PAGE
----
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Plantar Fascia Rupture Surgery

plantar fascia rupture surgery

When it comes to plantar fascia rupture, surgery can be a necessary solution to repair a torn ligament in the foot’s plantar area. There are multiple techniques available to address this issue, and it is crucial for patients to have knowledge of the different options prior to undergoing the procedure. The specific treatment and recovery time will vary depending on the cause of the injury, which is why patients must be informed of the potential complications that could arise. It is important to treat a ruptured ligament promptly since there can be various factors contributing to its occurrence.

Treatment options

There are various treatment options available for plantar fascia rupture surgery, ranging from noninvasive methods to more invasive procedures. Conservative measures such as pain control, stretching, and relative rest can help alleviate symptoms. In some cases, patients may choose to undergo corticosteroid injections for temporary pain relief.

On the other hand, there are numerous costly and potentially hazardous methods available to treat the condition. For instance, injections, though often used, can actually weaken the plantar fascia, making it more prone to rupturing. Thus, it is crucial to carefully consider the potential risks and drawbacks associated with these treatment options.

One minimally invasive technique is the Tenex FAST procedure, which involves using ultrasonic energy to break up dead tissue and stimulate the healing process. It requires a local anesthetic and can be done on one or more incisions.

Another option is extracorporeal shock wave therapy. This method is considered a non-invasive treatment, but is still being studied and may not have consistent results. Shock wave therapy uses high-energy sound waves to stimulate blood circulation and metabolic responses. It has been used to treat chronic plantar fasciitis, but its results have not been well-studied.

Recovery time

The recovery time after plantar fascia surgery varies depending on the type of surgery performed. If the surgery involves the removal of a portion of the fascia, the healing process may take longer.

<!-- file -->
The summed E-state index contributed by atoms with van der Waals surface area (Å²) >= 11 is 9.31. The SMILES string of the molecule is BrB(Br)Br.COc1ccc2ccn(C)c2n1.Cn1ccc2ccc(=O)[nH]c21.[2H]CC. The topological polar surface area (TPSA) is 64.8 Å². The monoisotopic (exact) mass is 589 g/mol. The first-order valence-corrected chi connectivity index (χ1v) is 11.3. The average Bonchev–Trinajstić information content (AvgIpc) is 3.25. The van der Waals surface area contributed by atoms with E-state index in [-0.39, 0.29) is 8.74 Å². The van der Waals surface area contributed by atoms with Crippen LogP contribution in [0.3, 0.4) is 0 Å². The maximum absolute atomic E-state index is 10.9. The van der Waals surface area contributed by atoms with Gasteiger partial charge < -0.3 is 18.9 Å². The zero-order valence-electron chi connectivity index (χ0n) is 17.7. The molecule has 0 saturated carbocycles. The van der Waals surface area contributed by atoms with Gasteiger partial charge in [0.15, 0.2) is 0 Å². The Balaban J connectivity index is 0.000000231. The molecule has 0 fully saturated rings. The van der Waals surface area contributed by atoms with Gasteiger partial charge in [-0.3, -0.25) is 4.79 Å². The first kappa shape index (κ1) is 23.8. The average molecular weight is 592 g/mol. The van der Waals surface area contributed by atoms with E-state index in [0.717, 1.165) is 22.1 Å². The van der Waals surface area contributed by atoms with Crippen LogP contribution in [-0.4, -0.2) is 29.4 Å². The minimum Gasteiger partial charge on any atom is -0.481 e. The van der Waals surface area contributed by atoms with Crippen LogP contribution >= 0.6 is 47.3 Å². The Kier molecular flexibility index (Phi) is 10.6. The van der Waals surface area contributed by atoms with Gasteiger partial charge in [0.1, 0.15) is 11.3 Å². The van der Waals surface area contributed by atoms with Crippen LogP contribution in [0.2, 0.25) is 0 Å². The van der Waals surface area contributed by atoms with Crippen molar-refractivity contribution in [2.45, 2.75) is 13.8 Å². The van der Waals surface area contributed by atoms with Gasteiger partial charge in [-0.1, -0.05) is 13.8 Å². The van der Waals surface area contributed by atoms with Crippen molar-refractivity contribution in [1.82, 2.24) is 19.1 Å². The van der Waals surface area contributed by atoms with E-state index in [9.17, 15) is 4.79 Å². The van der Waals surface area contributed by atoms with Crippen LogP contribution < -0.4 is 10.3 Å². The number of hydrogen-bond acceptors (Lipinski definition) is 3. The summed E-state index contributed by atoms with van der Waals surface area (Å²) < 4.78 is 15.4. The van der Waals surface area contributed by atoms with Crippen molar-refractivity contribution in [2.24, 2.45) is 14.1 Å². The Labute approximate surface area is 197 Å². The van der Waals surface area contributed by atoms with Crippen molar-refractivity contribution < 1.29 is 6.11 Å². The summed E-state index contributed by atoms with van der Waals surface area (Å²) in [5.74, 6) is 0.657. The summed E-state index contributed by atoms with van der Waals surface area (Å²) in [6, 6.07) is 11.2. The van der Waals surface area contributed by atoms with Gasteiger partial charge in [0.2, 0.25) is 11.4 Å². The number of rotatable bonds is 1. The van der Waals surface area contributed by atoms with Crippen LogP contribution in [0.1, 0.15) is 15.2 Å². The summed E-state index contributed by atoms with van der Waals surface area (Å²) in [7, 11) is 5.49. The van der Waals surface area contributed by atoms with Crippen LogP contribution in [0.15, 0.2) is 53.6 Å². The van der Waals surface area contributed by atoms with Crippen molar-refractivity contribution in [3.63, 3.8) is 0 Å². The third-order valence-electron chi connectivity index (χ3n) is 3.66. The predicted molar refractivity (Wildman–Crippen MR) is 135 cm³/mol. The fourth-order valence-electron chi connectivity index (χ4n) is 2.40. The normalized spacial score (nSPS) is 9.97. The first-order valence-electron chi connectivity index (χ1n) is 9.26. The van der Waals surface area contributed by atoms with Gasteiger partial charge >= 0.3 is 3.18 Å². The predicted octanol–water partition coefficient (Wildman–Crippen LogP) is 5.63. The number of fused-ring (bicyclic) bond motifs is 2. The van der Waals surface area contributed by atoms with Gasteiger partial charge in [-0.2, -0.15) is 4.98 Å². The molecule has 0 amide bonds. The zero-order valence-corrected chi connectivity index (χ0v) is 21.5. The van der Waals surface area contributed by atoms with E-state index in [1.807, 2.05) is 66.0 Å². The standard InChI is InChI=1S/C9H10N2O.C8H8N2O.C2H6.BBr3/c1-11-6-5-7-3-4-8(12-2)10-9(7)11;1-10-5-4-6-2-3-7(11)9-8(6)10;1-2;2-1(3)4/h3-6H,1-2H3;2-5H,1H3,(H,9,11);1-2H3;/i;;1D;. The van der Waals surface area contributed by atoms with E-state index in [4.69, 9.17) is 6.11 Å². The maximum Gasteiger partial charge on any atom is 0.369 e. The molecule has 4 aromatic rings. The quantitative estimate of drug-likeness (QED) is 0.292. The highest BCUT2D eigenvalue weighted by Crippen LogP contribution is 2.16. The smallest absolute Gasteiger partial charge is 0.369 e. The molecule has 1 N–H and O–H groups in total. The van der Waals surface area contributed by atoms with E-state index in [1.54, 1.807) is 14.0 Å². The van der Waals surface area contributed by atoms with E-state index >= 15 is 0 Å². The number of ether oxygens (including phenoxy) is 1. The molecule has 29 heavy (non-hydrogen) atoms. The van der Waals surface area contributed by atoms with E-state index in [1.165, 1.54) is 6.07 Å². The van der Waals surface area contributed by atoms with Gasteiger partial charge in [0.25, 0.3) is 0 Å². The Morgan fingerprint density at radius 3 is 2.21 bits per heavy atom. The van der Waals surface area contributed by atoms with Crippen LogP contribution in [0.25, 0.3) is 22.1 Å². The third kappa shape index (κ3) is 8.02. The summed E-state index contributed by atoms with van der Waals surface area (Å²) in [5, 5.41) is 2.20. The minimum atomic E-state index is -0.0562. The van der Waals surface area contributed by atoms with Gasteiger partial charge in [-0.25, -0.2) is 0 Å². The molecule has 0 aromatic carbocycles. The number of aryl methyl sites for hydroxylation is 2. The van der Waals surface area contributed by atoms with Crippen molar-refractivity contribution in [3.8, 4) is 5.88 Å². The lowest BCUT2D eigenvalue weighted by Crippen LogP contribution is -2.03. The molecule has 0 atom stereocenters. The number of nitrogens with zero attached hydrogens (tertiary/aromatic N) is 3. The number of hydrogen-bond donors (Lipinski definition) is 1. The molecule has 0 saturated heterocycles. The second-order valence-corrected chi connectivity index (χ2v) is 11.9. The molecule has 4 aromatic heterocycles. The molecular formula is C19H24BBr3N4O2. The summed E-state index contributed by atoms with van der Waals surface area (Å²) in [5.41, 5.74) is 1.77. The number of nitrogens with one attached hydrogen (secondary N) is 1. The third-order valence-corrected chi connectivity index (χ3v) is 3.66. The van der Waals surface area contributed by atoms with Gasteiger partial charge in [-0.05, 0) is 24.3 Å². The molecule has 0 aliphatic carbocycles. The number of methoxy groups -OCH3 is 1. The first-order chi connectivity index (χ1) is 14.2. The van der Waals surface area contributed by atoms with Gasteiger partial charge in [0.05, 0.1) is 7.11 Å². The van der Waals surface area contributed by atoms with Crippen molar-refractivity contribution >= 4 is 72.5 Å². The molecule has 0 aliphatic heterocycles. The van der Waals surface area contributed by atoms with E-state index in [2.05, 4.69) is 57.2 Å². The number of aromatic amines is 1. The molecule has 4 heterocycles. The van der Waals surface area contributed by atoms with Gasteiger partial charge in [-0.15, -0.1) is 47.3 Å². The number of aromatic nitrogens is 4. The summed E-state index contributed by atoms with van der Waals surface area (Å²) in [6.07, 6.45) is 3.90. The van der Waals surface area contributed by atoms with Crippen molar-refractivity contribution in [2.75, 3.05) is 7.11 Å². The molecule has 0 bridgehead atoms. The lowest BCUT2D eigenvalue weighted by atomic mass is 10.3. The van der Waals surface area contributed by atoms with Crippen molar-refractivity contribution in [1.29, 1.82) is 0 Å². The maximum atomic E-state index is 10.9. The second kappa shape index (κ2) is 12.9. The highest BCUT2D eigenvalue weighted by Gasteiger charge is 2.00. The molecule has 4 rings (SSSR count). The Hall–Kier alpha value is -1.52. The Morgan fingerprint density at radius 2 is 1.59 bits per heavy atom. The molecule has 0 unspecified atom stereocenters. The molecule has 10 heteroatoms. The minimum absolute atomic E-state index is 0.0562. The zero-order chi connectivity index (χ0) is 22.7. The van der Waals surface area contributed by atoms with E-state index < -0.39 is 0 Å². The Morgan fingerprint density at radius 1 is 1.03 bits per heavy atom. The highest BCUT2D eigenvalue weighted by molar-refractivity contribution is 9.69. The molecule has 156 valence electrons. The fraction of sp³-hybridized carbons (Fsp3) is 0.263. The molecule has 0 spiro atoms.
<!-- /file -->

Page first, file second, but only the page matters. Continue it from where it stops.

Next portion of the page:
A person who has had surgery will need to follow a structured strengthening program to help strengthen the plantar fascia. It is also important to wear comfortable shoes and avoid activities that cause pain. However, patients can resume normal weight-bearing in a few weeks.

The best way to determine how long your recovery will take is to discuss your options with your doctor. The average recovery time is between 6 and 10 weeks. During that time, your foot will be in a cast or splint. If you are able, you may be able to wear a supportive shoe after two weeks.

Your doctor will evaluate your foot for signs of damage or inflammation. If your pain is not relieved, you might need additional surgery.


Plantar fascia rupture surgery is an option for some people. It may relieve pain, but it also comes with its own risks and complications. The risk of infections, deformities, and nerve damage are all common. The surgeon must choose a procedure and postoperative regimen that will reduce the risk of these complications.

For plantar fasciitis, an endoscopic plantar fasciotomy is the most commonly used surgery. An incision of about one to two inches is made in the heel, and a surgical hook is used to cut the plantar fascia. The incision is then closed. The surgery typically takes about 15 to 20 minutes, and it is performed with local anesthesia or sedation.

Open plantar fascia release surgery is another option. This procedure is usually done under general anesthesia. It involves the use of a cast for a few weeks, and a brace for a few more weeks.


A ruptured plantar fascia is a very painful condition. It can be caused by sudden trauma such as a fall or by repetitive movements. It can also be triggered by structural anomalies.

If you have been experiencing pain and swelling in your heels, it is time to seek help. The first treatment for heel pain includes activity modifications, stretching, and anti-inflammatory medication. If this does not relieve your pain, it is possible that you will need surgery to repair your plantar fascia.

Surgical options for a plantar fascia rupture include open surgery or endoscopic surgery. For open surgery, a 1- to 2-inch incision is made in the heel. The plantar fascia is exposed, and then the calcaneus and bone spurs are removed. The surgeon will suture the incision closed.

The plantar fascia is a strong ligament-like structure that spans the arch of the foot. It provides static support and dynamic shock absorption. Inflammation occurs when the plantar fascia is overloaded or placed under tension.


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